How To Support A Loved One Who’s Trying To Be Healthier
You want the people you love — be it your partner, your friends or your family — to live long, healthy and fulfilling lives. When a person you care about tells you they’re ready to make some positive health-related changes, you may be so eager to help that you bombard them with your well-intentioned advice: Eat this, read that, start this new workout routine ASAP.
Telling them what they “should” do isn’t the most effective route. However, you can be a loving and encouraging force as they navigate these changes for themselves. And don’t underestimate the importance of your support in helping them achieve their wellness goals. In fact, research has shown that people with strong support systems are often more successful at sticking to their healthy habits.
Below, we asked a few experts to share their do’s and don’ts for supporting a loved one’s commitment to a healthier, happier way of living.
Just as there’s no single path to “getting healthy,” there’s no one right way to help a person you love achieve their goals. But these expert-backed tips are a good place start.
Don’t assume their reasons for making these changes will align with your own.
“This will help you to understand their goals and make sure you aren’t projecting your idea of health onto your loved one,” Torri Efron, a marriage and family therapist who specializes in eating disorders, told HuffPost. “You might want to ask what getting healthier means to them, what their definition of good health is and how will they know when they get there.”
Diet culture can be toxic and pervasive, sending the message that our weight, as well as the size and shape of our bodies, dictates our self-worth. It tells us that thin is “good” and fat is “bad,” and that thin people must be healthy and fat people must be unhealthy — when that’s just not so.
“Remember that weight is not the only indicator of health,” Efron said. “Health can be at any size.”
Together, come up with some goals that go beyond weight loss, calories eaten and calories burned. Perhaps: “I want to run a 5K this fall,” “I want to have enough energy to play with the kids after work,” or, “I want to cook dinner at home three nights a week.”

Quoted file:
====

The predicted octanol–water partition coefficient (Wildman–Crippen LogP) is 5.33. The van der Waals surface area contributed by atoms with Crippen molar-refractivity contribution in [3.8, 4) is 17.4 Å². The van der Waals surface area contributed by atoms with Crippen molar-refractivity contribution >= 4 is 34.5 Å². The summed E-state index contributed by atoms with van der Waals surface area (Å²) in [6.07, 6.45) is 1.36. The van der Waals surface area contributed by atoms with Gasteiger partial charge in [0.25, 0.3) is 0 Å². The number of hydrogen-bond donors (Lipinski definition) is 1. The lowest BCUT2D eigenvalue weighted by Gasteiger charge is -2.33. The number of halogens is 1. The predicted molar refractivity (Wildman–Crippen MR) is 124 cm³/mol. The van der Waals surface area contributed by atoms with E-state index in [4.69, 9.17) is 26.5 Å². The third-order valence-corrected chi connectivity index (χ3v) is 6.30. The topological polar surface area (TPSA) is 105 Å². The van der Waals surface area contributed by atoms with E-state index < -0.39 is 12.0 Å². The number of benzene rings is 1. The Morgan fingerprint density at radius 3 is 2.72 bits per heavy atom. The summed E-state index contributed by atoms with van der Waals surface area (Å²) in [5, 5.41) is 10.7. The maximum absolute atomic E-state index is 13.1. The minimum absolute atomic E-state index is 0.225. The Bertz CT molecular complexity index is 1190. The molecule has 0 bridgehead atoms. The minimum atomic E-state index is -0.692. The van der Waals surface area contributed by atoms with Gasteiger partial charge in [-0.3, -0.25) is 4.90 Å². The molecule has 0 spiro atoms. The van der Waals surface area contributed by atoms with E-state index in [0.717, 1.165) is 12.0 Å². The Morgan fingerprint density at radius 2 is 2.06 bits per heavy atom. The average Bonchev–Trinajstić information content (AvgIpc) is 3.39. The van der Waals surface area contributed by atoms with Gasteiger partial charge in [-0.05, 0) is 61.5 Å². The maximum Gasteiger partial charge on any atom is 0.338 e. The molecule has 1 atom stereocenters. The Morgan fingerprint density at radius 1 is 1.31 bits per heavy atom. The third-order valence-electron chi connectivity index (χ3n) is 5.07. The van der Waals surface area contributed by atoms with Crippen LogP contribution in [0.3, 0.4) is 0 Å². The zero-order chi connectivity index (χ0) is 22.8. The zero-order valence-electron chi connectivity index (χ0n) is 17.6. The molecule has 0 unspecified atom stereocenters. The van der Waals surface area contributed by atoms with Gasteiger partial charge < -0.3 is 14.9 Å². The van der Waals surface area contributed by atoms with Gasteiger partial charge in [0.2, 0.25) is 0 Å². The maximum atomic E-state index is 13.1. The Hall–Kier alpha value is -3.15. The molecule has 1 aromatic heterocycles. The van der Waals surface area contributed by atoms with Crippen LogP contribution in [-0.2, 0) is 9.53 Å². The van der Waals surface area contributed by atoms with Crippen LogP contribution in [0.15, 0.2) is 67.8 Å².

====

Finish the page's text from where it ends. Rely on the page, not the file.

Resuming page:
Consider also incorporating goals that don’t involve food or exercise at all, Efron suggested, such as starting a gratitude journal or reciting positive affirmations — both of which have mental health benefits.
You might think your friend wants you to flood their email inbox with vegetarian recipe suggestions, when in reality, they’re just looking for a buddy to go hiking with on weekends.
Instead of jumping to conclusions, exercise physiologist and Running Strong coach Janet Hamilton offered this simple piece of advice: “Ask your family member or friend, ‘What can I do to support you in your goals?’ Then be silent and listen.”
It’s easier to make healthy choices when you open the fridge and you have nutritious options within reach. But planning out your meals for the week, grocery shopping and preparing the food require time and effort.
“One of the biggest hurdles with meal prep and healthy eating is with the convenience and time factor when you’re trying to fit everything into busy schedules,” said McKel Kooienga, a registered dietician and founder of the site Nutrition Stripped. “Meal prep is a true lifesaver because it helps you keep healthy foods available for meals, snacking and whenever the cravings hit.”
Text your loved one to see if they could use any help in this department — another set of hands in the kitchen can streamline the process. Plus, it’s more fun than doing it all solo.
“Saying things that call attention to their appearance or weight, even if you’re trying to compliment them, may be misconstrued,” Hamilton said.
Instead, Efron suggested praising them in other ways like, “I’m so impressed by your dedication to your health,” or, “I’m loving how much energy you have lately.”